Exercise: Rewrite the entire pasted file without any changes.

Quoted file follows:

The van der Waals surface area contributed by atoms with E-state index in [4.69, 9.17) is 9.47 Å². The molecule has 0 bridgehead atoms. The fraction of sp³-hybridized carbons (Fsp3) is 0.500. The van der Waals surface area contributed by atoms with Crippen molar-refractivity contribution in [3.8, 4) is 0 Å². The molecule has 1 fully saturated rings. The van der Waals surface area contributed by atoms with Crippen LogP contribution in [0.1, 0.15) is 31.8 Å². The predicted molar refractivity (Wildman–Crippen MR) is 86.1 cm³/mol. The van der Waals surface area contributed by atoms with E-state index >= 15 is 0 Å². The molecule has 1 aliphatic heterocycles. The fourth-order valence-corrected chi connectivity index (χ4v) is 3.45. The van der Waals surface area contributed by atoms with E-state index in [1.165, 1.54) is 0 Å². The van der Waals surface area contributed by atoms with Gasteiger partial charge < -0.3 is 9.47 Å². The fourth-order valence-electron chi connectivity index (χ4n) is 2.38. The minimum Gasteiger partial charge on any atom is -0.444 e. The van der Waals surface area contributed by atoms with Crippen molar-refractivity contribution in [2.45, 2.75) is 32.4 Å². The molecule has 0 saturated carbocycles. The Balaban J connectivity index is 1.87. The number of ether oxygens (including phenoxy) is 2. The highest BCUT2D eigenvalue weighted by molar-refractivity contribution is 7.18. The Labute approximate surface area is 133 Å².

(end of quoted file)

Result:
The van der Waals surface area contributed by atoms with E-state index in [4.69, 9.17) is 9.47 Å². The molecule has 0 bridgehead atoms. The fraction of sp³-hybridized carbons (Fsp3) is 0.500. The van der Waals surface area contributed by atoms with Crippen molar-refractivity contribution in [3.8, 4) is 0 Å². The molecule has 1 fully saturated rings. The van der Waals surface area contributed by atoms with Crippen LogP contribution in [0.1, 0.15) is 31.8 Å². The predicted molar refractivity (Wildman–Crippen MR) is 86.1 cm³/mol. The van der Waals surface area contributed by atoms with E-state index >= 15 is 0 Å². The molecule has 1 aliphatic heterocycles. The fourth-order valence-corrected chi connectivity index (χ4v) is 3.45. The van der Waals surface area contributed by atoms with E-state index in [1.165, 1.54) is 0 Å². The van der Waals surface area contributed by atoms with Gasteiger partial charge < -0.3 is 9.47 Å². The fourth-order valence-electron chi connectivity index (χ4n) is 2.38. The minimum Gasteiger partial charge on any atom is -0.444 e. The van der Waals surface area contributed by atoms with Crippen molar-refractivity contribution in [2.45, 2.75) is 32.4 Å². The molecule has 0 saturated carbocycles. The Balaban J connectivity index is 1.87. The number of ether oxygens (including phenoxy) is 2. The highest BCUT2D eigenvalue weighted by molar-refractivity contribution is 7.18. The Labute approximate surface area is 133 Å².